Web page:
One of my favorite stories in the Gospels occurs in the Gospel of Mark, known as the ‘Healing of the Paralytic.’ We all know the story. Jesus was inside a home and was surrounded by many, so much so that no others could fit into the room. In an effort to bring their friend to meet Jesus, a few men decide to climb up the roof, break open a hole and drop the man down, right in the center of the crowd. The first thing Christ says to the paralyzed gentleman is ‘Child, your sins are forgiven.’ The scribes in attendance grew into an internal uproar and claimed that Christ was blaspheming by his words, when Christ answers in his usual paradoxical tone with, “Why are you thinking such things in your hearts? Which is easier, to say to the paralytic, ‘Your sins are forgiven,’ or to say, ‘Rise, pick up your mat and walk’?” The man then rises up and walks away, healed and changed forever.
The reason I appreciate this specific story so much is that it unabashedly proclaims an embodied Christianity. Perhaps not at first glance as Christ is intentionally more concerned with the soul of the man and the forgiveness of his sins, but at second thought Jesus makes the connection for all those who see that the effect of the Messiah is not one of a dualistic nature. This effect, both shocking and revealing in its extent, is one in which the body and the soul are rejoined within the forgiveness offered by God made man. Jesus never disconnected the body from the soul. When He met others, he met them as Adam and Eve met each other in their pre-lapsarian state. He saw with a pure vision, a vision in which the purpose and meaning of the body were appropriated through the enlivening soul.
This passage also proclaims the intense necessity of the workers in the vineyard to bring the needs of the people to Christ. Were it not for the focus and drive of the men carrying their friend, this miracle and the change affected by His actions on the spectators may never have occurred. However, it wasn’t a disembodied enfranchisement where ones hopes and intentions for another were enough. No. they had to literally pick up this man and bring him to Jesus. So while we might have the best of meaning to make a difference for the Church or for and individual, it is all for naught without the requisite action of physically doing something about it. Many who have this desire in their hearts to make a difference yet yield when it is time to take action might need to overcome a bit of fear. A fear of standing out. A fear of failing. A fear of knowing the depths of love and mercy that Christ offers yet we might feel inadequate or unprepared for such a moment of adoratio in the face of God.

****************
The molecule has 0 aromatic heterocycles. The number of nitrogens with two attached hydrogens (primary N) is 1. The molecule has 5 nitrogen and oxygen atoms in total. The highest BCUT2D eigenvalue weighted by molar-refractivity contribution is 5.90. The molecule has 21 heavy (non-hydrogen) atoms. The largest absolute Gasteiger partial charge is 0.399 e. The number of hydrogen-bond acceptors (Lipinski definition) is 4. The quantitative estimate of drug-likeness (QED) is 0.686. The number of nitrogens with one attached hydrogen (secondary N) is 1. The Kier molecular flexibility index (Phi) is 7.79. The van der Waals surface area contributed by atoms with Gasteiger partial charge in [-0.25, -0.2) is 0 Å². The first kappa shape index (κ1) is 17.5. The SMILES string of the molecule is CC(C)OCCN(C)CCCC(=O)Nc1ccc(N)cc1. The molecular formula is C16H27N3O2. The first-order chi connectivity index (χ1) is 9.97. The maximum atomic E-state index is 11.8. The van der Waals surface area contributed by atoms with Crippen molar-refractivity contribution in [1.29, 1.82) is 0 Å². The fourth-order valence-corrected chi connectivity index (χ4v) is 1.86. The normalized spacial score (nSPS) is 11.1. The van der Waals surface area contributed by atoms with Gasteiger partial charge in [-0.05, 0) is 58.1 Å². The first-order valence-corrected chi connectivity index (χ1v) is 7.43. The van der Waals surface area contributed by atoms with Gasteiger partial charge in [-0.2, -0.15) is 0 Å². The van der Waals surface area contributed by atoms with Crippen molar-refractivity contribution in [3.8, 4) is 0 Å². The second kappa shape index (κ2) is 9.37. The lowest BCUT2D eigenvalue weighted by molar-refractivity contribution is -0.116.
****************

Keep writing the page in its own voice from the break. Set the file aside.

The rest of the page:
Perhaps this is a reason as to why we do not see much of the cultural milieu of Catholicism in much of the modern Church. Where in days gone by we have the incredible additions to Catholic culture from the greats like Michelangelo, Shakespeare, Bernini, and Dante, we have come to a point where the new generation, those who have been raised in the Cartesian structural and catechetical models, are no longer satisfied with this disembodiment of living the great Christian tradition. They recognize that a disembodied Christianity is one of inaction, unimaginative and fear. In all reality a disembodied Christianity is not Christianity at all. The generation who marches at pro-life rallies, takes part in Catholic meetings at pubs, enjoys the arts for what they are without trying to disingenuously make them ‘faith-based’, are ready to be called to the mission of the Church. The next step for the Church is to give them something to do. You love to write? Excellent, work on becoming the next G. K. Chesterton. You love to sing? Fantastic, use the poetry and excellence of Dante and voices of the newest and greatest of your generation to inspire you. You love to cook? There is a soup kitchen in need of help and the poor deserve to eat the best.
St. Thomas Aquinas had it right in his infusion of the five senses into everything we do as Christians. A real problem occurs when we start neglecting the sights, the smells, the sounds and the feel of a beautiful faith. Indeed, a deep interior life is of utmost importance; however the interior life is only developed all the more when we can participate in the great act of creation as our heavenly Father has created. Leonard Sax, in his excellent work ‘Boys Adrift’, explains the major difference between a knowing of mental knowledge and a knowing of experience. In this book he uses an example of an Eastern European teacher bringing her children to the forest and putting them in pairs. One of the children would blindfold the other and guide that student about 10 paces up to a tree. The blindfolded participant was then told to touch and smell the tree. Some even licked it. After ‘experiencing’ the tree they would walk the student away about 10 paces, spin them around, and take off the blindfold. They were then asked to point out which tree they touched. All of the students chose the right tree. You see, it was in ‘knowing’ an ‘other’ through the senses that the students came to recognize the deeper worth of the ‘other’.
This is what an embodied Christianity can do. Rather than expecting a child or someone in the Faith to come to know Jesus by way of education alone, is like telling a man about his future spouse but never introducing him to her. Never letting him see her, smell her, in other words, it’s lunacy. The great tradition of Catholicism is one of cultural experience and expression. Christ healed the paralytic in order to physically show his dominion of the kingdom of God, we too, the workers in the vineyard, must be willing to do our part to bring other in to experience and come to know such a King.